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JEOL Electron Optic Resources

Documents of interest in support of your JEOL product

A Guide to Scanning Microscope Observation

We included in this book as many application examples as possible so that they can be used as criteria for judging what causes unsatisfactory image factors (hereinafter referred to as image disturbances). Although this edition does not describe all about image disturbances, it carries application photos to allow you to consider their causes. It is also important to correctly select the optimum observation conditions for various specimens. For instance, this book carries matters which are considered to be useful for using the instrument, such as the accelerating voltage, probe current and working distance (hereinafter abbreviated to WD).

Air Isolated Transfer System

There are a number of applications where scientists and engineers are faced with air or moisture sensitive samples that require imaging and analysis using a scanning electron microscope (SEM). Applications include: components in rechargeable batteries, fuel cells, and catalysts among others. Any exposure to oxygen or moisture in the air can completely alter or destroy the structure of these highly reactive materials. JEOL has built a special air-lock system that can handle the transfer of air-sensitive specimens to be imaged in the SEM without atmospheric exposure.

Aperture Angle Control Lens

The ability to increase the probe current for fast microanalysis, while still maintaining a small spot size and small volume of excitation for high resolution, has been the holy grail of microanalysis in SEM. One of the unique features of JEOL’s FE-SEMs is the patented Aperture Angle Control Lens (ACL). This lens automatically optimizes for both high resolution imaging at low probe currents and high spatial resolution X-ray analysis at high probe currents with a seamless transition between the two.

Can I Trust My Quantitative EDS Data?

Scanning electron microscopes (SEM) coupled with an energy dispersive X-ray detector (EDS) are used extensively to provide insight into a sample’s chemical makeup. This SEM-EDS technique can provide information on the elements present, their relative concentrations and spatial distribution over very small volumes (micron and some instances nanometer scale).

EBSD Analysis of Materials Utilizing High Temperature Protochips Aduro System in FE-SEM

In recent years with the advances in both EBSD and FE-SEM technology there have been renewed efforts at analyzing nanostructured materials at high temperatures using dedicated specimen holders and sub-stages. Although the techniques for EBSD analysis of bulk materials using heating stages have been well established [1], the requirements for nanostructured materials preparation and analysis obviously differs from bulk materials and can benefit from a miniaturized heater with smaller sample/higher temperature capacity capability [2].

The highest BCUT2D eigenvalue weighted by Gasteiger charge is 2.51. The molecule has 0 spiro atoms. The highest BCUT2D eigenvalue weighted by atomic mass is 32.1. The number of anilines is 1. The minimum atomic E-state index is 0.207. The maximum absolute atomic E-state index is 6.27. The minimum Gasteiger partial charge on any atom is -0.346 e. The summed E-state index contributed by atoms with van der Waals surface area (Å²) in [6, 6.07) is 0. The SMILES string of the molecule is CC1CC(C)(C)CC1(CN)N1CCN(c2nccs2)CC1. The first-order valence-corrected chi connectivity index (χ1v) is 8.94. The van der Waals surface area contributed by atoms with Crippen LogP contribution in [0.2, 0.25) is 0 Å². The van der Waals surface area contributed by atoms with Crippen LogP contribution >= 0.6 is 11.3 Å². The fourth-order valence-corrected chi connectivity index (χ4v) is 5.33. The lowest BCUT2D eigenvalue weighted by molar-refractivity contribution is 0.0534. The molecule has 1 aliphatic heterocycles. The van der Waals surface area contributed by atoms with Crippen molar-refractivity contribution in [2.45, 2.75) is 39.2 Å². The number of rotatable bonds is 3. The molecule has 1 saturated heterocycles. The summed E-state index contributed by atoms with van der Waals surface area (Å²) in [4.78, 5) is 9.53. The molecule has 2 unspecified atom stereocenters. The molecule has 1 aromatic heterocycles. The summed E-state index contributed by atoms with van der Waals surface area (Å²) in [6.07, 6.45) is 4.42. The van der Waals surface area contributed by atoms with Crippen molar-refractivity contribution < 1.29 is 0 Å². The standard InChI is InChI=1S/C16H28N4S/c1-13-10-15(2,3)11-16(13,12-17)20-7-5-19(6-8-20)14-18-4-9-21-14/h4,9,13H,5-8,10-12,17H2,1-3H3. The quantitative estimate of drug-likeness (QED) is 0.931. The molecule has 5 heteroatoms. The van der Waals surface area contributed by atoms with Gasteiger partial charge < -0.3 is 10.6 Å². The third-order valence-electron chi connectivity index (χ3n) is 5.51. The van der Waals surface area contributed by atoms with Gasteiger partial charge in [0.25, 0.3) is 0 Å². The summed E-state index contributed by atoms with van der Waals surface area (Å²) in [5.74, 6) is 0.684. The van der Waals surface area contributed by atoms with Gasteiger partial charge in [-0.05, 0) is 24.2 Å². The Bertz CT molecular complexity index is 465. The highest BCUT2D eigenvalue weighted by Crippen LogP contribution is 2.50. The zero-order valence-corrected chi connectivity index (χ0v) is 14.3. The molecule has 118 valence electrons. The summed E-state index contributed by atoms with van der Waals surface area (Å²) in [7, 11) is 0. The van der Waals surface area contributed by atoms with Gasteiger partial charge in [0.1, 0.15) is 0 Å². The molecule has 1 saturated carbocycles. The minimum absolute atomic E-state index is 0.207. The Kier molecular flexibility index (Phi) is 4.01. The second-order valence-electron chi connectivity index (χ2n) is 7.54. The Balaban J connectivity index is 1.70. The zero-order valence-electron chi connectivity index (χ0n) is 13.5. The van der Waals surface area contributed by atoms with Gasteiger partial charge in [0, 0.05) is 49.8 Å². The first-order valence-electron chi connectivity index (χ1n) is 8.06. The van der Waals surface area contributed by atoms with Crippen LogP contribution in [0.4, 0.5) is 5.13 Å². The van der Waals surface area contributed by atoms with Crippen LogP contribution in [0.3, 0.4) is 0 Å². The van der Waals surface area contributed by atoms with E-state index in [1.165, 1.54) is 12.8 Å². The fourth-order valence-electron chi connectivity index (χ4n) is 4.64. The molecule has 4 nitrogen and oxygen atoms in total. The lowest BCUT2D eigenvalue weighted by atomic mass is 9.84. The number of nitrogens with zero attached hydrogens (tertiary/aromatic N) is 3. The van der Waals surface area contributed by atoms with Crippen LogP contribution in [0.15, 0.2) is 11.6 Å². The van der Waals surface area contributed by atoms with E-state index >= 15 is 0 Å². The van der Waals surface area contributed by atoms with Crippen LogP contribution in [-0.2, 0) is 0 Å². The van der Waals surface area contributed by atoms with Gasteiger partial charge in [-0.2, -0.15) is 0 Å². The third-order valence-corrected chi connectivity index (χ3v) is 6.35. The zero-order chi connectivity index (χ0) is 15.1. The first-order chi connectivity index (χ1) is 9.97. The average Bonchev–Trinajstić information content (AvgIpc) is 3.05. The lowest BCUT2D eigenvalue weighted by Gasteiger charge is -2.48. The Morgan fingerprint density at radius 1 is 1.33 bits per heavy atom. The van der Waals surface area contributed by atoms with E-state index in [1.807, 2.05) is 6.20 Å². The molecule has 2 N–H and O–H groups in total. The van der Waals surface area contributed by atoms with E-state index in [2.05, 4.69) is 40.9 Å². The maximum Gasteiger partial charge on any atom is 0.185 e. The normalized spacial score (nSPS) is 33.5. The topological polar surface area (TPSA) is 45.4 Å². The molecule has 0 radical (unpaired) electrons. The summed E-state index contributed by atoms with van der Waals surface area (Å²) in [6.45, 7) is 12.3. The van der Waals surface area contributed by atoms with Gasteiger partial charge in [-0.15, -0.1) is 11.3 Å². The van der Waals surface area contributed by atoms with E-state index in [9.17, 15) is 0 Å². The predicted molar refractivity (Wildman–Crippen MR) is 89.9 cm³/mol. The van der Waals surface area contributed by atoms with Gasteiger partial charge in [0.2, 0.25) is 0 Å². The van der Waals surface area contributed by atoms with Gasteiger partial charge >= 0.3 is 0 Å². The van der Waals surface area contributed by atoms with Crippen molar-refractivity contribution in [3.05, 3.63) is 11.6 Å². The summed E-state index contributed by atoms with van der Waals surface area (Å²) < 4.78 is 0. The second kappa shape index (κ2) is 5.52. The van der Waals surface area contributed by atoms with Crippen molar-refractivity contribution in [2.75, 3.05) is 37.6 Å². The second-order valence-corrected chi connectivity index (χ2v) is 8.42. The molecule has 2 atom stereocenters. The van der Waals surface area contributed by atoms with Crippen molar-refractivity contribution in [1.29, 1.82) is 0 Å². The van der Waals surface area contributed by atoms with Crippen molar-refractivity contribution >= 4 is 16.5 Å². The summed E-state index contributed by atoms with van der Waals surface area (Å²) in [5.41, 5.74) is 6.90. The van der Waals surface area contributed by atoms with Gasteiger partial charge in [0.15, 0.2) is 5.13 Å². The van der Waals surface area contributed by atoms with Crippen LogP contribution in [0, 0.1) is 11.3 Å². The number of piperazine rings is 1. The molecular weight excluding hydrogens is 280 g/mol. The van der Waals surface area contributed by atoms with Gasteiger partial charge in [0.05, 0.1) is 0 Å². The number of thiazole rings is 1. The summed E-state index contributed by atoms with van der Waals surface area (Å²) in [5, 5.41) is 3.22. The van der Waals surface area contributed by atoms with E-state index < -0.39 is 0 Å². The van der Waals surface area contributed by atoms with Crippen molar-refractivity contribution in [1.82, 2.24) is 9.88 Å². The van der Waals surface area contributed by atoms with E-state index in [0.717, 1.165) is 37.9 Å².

Electron Backscatter Diffraction (EBSD)

Electron Backscatter Diffraction (EBSD) is a powerful technique capable of characterizing extremely fine grained microstructures in a Scanning Electron Microscope (SEM). Electron Backscatter Patterns (EBSPs) are generated near the sample surface, typically from a depth in the range 10 – 50nm. In order to achieve effective analysis it is imperative to combine high beam current with small probe size to achieve high spatial resolution in a time efficient manner.

Electron Flight Simulator (EFS)

Utilizing Monte Carlo Modeling of electron trajectories Electron Flight Simulator is a software tool designed to make your job easier. It can help you understand difficult samples, show the best way to run an analysis, and help explain results to others. With it you can see how the electron beam penetrates your sample, and where the X-ray signal comes from, for a wide variety of microscope conditions. You can model multiple layers, particles, defects, inclusions, and cross-sections. Any sample chemistry can be modeled.

Energy Filtered Images

JEOL’s in column Upper Electron Detector (Through The Lens Detector) provides not only ultra-high resolution imaging but also includes a user selectable energy filter allowing the user to study a sample under different contrast mechanisms. For example, this energy filter allows the user to select low energy secondary electrons (SE) to enhance topographic features or high energy backscatter electrons (BSE) to highlight atomic number contrast. This detector is especially useful at lower kVs.

Extreme Low Voltage Imaging

In the last decade there has been a quantum leap in the ability of scanning electron microscopes to observe a variety of materials and biological specimens with ultrahigh resolution and exceptional surface detail, in particular employing low voltage SEM. Low voltage imaging has become a key technique for charge control and reduction, especially in the cases where no surface modification (for example conductive coating) can be employed to alleviate specimen charging during SEM observation.

Other Resources

The following resources are available concerning Electron Optic related instruments:

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